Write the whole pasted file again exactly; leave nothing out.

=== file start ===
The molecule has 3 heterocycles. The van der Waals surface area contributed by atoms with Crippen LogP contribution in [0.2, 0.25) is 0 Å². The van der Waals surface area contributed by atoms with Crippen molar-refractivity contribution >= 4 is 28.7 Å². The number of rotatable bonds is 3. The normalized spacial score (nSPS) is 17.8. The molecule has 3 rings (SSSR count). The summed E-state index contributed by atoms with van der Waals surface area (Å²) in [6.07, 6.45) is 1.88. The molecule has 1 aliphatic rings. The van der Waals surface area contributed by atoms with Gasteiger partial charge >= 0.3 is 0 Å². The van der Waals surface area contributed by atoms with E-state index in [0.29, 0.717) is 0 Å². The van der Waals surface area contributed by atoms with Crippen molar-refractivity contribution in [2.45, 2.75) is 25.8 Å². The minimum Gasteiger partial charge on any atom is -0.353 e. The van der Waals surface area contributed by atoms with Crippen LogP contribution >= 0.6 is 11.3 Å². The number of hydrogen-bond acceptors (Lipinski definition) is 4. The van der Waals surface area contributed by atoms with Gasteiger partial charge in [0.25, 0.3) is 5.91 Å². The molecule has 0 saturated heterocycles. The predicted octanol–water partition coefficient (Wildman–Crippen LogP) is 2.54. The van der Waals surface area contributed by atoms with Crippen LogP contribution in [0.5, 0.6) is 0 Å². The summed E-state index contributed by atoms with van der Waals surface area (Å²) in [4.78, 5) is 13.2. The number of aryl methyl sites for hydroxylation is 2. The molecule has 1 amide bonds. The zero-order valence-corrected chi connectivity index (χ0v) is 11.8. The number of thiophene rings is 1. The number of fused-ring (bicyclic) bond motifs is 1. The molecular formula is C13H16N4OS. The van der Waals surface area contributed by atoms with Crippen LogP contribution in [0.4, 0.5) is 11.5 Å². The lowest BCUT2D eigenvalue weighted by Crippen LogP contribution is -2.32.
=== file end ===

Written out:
The molecule has 3 heterocycles. The van der Waals surface area contributed by atoms with Crippen LogP contribution in [0.2, 0.25) is 0 Å². The van der Waals surface area contributed by atoms with Crippen molar-refractivity contribution >= 4 is 28.7 Å². The number of rotatable bonds is 3. The normalized spacial score (nSPS) is 17.8. The molecule has 3 rings (SSSR count). The summed E-state index contributed by atoms with van der Waals surface area (Å²) in [6.07, 6.45) is 1.88. The molecule has 1 aliphatic rings. The van der Waals surface area contributed by atoms with Gasteiger partial charge >= 0.3 is 0 Å². The van der Waals surface area contributed by atoms with E-state index in [0.29, 0.717) is 0 Å². The van der Waals surface area contributed by atoms with Crippen molar-refractivity contribution in [2.45, 2.75) is 25.8 Å². The minimum Gasteiger partial charge on any atom is -0.353 e. The van der Waals surface area contributed by atoms with Crippen LogP contribution >= 0.6 is 11.3 Å². The number of hydrogen-bond acceptors (Lipinski definition) is 4. The van der Waals surface area contributed by atoms with Gasteiger partial charge in [0.25, 0.3) is 5.91 Å². The molecule has 0 saturated heterocycles. The predicted octanol–water partition coefficient (Wildman–Crippen LogP) is 2.54. The van der Waals surface area contributed by atoms with Crippen LogP contribution in [0.5, 0.6) is 0 Å². The summed E-state index contributed by atoms with van der Waals surface area (Å²) in [4.78, 5) is 13.2. The number of aryl methyl sites for hydroxylation is 2. The molecule has 1 amide bonds. The zero-order valence-corrected chi connectivity index (χ0v) is 11.8. The number of thiophene rings is 1. The number of fused-ring (bicyclic) bond motifs is 1. The molecular formula is C13H16N4OS. The van der Waals surface area contributed by atoms with Crippen LogP contribution in [0.4, 0.5) is 11.5 Å². The lowest BCUT2D eigenvalue weighted by Crippen LogP contribution is -2.32.